Arts & Culture

On The Move

Pink Milk is a fitting farewell to Single Carrot Theatre’s performance space.

After 12 seasons, alternative theater company Single Carrot Theatre will perform their final show at their Remington home this June. But while the theater on North Howard Street will be closing, the ensemble isn’t going anywhere. Well, rather, they’re going everywhere.

In an effort to continue their socially relevant shows without being tied to one location, Single Carrot Theatre will start performing in various spaces—early ideas include private homes and abandoned school buildings—around the city. The idea of incorporating unique aspects of each venue into the experience is not a foreign concept to the experimental company, which once performed Promenade on various city streets while the audience rode a bus from location to location.

“We’re just honing in on the elements of the work we’ve been doing that excite us the most and that we think have been the most exciting for audiences,” says artistic director Genevieve de Mahy. “We’re thinking about social relevance and activating neighborhoods in different parts of the city that may be less seen.”

Single Carrot Theatre now has a brand-new mission and format, but before they move into this new era, there’s one more story to tell in Remington. On April 26, the company will premiere Pink Milk, a reimagining of codebreaker Alan Turing’s life story from Chicago-based playwright Ariel Zetina, who is working with Single Carrot to revisit the play’s text and score for the first time since writing it in 2014.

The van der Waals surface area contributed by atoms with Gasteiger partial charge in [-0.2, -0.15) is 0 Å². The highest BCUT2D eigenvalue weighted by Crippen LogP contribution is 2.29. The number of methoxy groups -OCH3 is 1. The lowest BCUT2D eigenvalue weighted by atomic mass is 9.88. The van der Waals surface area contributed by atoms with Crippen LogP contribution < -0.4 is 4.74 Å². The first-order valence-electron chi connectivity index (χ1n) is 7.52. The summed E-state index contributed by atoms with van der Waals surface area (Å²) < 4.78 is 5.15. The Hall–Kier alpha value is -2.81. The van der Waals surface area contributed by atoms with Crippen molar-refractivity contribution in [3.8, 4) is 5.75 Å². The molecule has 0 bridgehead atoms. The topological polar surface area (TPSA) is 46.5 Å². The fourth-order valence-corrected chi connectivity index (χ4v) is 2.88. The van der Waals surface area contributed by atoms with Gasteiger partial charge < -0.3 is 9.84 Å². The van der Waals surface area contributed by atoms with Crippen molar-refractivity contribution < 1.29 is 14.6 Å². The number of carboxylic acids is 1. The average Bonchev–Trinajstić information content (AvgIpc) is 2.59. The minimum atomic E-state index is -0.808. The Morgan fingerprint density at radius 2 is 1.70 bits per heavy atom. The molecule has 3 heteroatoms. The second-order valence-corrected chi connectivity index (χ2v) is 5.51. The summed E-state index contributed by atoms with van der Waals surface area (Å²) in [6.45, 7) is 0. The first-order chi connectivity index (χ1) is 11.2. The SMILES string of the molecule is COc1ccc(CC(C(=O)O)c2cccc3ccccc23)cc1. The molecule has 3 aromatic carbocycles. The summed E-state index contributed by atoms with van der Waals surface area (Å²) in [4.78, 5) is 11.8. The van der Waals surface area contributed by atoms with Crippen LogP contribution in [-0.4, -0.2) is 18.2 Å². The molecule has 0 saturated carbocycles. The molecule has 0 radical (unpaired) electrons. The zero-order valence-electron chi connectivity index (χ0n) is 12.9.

“It’s a piece about Alan Turing and the parts of his life outside of his work, who he might have been internally, and the interpersonal relationships in his life,” says director Ben Kleymeyer. “The play is a look back at Turing as this queer figure from history through the eyes of a modern trans woman who is now reclaiming the history that has been erased.”

That Pink Milk will be the last piece performed on the Single Carrot stage is no coincidence. The play not only epitomizes the types of experimental, inclusive theater that the company has become known for, but its psychedelic, Technicolor setting offers a final chance to use their performance space to its fullest potential.

“This felt like a really good fit in terms of the tricks we’ll be pulling out of our sleeves for lights and sets and things like that,” says de Mahy. “It felt right for this to be the last show we do in a traditional theater space for a while.”